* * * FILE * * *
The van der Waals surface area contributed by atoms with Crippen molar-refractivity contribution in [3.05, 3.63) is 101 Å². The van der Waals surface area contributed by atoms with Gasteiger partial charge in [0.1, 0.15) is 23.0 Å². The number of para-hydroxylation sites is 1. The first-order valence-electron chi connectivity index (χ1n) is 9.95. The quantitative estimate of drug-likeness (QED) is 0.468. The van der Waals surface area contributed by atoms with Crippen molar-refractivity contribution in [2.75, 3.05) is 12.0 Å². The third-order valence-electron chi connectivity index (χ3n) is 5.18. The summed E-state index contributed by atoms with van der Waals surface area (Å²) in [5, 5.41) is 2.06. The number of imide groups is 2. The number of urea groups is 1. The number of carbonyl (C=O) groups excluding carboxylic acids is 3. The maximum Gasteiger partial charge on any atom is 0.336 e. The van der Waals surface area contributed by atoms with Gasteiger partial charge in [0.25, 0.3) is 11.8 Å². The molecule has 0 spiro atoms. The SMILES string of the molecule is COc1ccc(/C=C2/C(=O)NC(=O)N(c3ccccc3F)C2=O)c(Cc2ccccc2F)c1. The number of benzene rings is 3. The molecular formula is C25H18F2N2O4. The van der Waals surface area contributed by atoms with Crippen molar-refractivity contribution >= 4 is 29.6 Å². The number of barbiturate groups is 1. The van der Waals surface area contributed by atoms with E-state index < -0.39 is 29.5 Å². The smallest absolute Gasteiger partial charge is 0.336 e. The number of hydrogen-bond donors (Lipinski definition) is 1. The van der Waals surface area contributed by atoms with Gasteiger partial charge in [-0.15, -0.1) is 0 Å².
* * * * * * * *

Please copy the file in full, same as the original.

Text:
The van der Waals surface area contributed by atoms with Crippen molar-refractivity contribution in [3.05, 3.63) is 101 Å². The van der Waals surface area contributed by atoms with Gasteiger partial charge in [0.1, 0.15) is 23.0 Å². The number of para-hydroxylation sites is 1. The first-order valence-electron chi connectivity index (χ1n) is 9.95. The quantitative estimate of drug-likeness (QED) is 0.468. The van der Waals surface area contributed by atoms with Crippen molar-refractivity contribution in [2.75, 3.05) is 12.0 Å². The third-order valence-electron chi connectivity index (χ3n) is 5.18. The summed E-state index contributed by atoms with van der Waals surface area (Å²) in [5, 5.41) is 2.06. The number of imide groups is 2. The number of urea groups is 1. The number of carbonyl (C=O) groups excluding carboxylic acids is 3. The maximum Gasteiger partial charge on any atom is 0.336 e. The van der Waals surface area contributed by atoms with Gasteiger partial charge in [0.25, 0.3) is 11.8 Å². The molecule has 0 spiro atoms. The SMILES string of the molecule is COc1ccc(/C=C2/C(=O)NC(=O)N(c3ccccc3F)C2=O)c(Cc2ccccc2F)c1. The number of benzene rings is 3. The molecular formula is C25H18F2N2O4. The van der Waals surface area contributed by atoms with Crippen molar-refractivity contribution >= 4 is 29.6 Å². The number of barbiturate groups is 1. The van der Waals surface area contributed by atoms with E-state index < -0.39 is 29.5 Å². The smallest absolute Gasteiger partial charge is 0.336 e. The number of hydrogen-bond donors (Lipinski definition) is 1. The van der Waals surface area contributed by atoms with Gasteiger partial charge in [-0.15, -0.1) is 0 Å².